3. Stay in your lane. Don't worry about what the neighbors are doing. Worry about you and your family. If you don't want to put up a big light display, you don't have to. If you do want to put up a big light display, then you do you. You know your comfort level. Stick to it.
  4. And in the immortal words of Elsa, “Let it gooooooo.” Seriously. Every day does not need to be magical and memorable and special and glitter-covered. Just spend time with the ones you love and the ones you want to be with.
Happy Holidays and Happy New Year!


This post was sponsored by Responsiblity.org. I am an Ask Listen Learn blogger. They pay me to write, but I say what I want. Check out their site for more helpful tips for talking to kids about responsible drinking.

Photo by rawpixel.com on Unsplash

Hypochondriac Hubs


Today the Hubs is sick.  It started yesterday when he woke up and complained of full body aches.  I honestly didn't believe him.  We had an early day yesterday and I really thought he was trying to get out of helping with the morning routine.  He's just such a baby when he's sick it's hard to know when you can believe him.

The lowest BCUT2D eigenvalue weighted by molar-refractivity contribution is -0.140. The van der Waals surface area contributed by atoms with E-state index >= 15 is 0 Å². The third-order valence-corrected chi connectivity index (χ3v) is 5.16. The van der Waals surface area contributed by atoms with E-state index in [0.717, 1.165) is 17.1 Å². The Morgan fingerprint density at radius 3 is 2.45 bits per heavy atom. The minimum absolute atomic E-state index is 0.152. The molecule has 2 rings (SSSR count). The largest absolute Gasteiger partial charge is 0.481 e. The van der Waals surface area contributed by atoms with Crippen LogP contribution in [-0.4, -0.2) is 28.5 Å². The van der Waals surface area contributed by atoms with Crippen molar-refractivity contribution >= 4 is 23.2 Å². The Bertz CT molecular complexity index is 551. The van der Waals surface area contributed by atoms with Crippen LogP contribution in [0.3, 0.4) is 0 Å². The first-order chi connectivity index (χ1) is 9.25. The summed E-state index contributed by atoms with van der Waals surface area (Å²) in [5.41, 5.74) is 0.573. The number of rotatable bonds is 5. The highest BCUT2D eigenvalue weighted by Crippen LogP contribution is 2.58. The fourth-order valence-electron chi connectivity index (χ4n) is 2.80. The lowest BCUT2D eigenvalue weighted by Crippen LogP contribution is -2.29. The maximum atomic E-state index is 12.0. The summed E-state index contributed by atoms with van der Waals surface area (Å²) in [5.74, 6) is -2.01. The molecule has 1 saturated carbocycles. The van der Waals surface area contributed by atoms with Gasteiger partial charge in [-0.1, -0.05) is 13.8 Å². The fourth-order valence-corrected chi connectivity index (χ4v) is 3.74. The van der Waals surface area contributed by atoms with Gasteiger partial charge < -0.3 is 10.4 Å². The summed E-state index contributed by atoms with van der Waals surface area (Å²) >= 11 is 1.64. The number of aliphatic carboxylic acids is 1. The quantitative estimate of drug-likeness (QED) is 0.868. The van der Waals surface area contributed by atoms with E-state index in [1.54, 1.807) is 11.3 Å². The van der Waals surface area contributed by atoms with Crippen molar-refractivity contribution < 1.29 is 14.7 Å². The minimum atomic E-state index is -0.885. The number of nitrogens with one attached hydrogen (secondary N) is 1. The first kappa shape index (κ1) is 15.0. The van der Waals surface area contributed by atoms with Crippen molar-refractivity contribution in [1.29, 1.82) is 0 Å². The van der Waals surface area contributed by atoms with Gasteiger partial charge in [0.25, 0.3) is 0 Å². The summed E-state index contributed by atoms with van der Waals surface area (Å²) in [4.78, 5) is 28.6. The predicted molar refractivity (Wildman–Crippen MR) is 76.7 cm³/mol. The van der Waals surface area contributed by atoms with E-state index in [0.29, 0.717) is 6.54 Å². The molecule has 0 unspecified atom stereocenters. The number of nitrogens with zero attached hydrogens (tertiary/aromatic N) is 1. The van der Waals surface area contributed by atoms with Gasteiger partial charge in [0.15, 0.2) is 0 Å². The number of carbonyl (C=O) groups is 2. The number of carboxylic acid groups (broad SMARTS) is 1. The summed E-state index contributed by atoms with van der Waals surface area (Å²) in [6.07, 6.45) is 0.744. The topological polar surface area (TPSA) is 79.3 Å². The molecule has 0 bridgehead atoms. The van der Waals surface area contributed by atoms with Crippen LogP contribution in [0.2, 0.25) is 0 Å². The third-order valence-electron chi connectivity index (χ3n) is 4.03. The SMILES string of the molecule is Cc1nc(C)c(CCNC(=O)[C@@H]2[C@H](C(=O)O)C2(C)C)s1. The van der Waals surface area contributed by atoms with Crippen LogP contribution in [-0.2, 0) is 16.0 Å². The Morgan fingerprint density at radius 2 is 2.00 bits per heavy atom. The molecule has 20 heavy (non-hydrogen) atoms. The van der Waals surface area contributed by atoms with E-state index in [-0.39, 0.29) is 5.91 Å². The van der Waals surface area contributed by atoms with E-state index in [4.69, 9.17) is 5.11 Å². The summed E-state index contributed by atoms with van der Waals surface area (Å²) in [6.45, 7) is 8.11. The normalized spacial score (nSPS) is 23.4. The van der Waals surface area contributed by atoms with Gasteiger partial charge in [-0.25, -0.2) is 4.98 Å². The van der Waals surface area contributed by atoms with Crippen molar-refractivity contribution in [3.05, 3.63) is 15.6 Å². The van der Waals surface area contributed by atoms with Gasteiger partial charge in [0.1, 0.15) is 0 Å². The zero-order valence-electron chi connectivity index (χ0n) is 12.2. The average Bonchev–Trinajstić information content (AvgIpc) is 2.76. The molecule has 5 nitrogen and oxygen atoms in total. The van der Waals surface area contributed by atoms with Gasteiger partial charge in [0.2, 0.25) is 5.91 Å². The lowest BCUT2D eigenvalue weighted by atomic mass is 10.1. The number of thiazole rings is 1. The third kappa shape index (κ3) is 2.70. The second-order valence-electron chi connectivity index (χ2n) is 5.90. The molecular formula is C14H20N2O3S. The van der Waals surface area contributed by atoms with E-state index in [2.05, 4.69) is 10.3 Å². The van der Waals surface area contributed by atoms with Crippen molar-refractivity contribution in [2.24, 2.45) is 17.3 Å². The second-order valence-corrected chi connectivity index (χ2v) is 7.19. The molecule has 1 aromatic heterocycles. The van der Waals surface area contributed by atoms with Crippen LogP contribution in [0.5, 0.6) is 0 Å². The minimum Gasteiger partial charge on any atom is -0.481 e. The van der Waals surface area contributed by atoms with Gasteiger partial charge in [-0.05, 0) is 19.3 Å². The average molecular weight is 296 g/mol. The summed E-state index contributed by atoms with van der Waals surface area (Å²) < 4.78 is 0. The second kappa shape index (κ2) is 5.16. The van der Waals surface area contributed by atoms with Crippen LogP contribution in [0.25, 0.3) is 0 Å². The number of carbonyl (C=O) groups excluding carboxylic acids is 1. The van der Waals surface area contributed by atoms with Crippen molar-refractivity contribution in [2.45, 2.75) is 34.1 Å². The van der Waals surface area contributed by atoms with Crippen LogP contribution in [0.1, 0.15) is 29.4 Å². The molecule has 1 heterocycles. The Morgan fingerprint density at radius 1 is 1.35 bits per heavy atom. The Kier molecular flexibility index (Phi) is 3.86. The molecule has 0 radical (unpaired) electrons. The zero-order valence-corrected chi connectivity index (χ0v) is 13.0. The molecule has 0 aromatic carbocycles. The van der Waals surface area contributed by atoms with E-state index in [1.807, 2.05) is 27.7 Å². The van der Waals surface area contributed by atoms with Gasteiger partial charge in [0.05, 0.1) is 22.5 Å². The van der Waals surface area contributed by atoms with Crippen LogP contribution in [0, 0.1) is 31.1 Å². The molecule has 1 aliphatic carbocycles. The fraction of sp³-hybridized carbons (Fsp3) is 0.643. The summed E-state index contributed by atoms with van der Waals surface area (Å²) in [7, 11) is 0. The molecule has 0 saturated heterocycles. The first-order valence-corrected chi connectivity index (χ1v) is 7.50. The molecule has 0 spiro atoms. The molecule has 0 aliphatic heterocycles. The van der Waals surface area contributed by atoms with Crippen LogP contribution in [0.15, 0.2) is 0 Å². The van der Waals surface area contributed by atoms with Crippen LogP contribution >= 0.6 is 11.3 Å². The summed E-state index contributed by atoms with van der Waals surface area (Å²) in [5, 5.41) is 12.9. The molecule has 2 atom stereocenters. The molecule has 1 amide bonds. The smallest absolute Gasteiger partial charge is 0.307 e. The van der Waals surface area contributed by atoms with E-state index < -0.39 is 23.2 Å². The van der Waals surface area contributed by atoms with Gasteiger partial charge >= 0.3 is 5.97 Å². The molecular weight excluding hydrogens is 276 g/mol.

Remember a few weeks ago when I wrote about Adolpha spending so much time in the nurse's office?  Well, she comes by her hypochondria honestly.  The Hubs can turn a splinter in his finger into a case of gangrene.  Instead of the boy who cried wolf, he is the man who cried sick.

Making Memories the Punch Way


So, in the past I've been accused of not being a very good mother.  I've been told that just because I refuse to make my silly little Elf make snow angels in flour on my kitchen counter or drape my Christmas tree with socks I'm a shitty mom.  Well, I'd like you all to know that tonight I made memories with my kids, dammit.  We created a new Christmas holiday tradition for this family.  I'm not sure it will stick around like our tradition to shop for the Todds of the world, but for tonight it was perfect.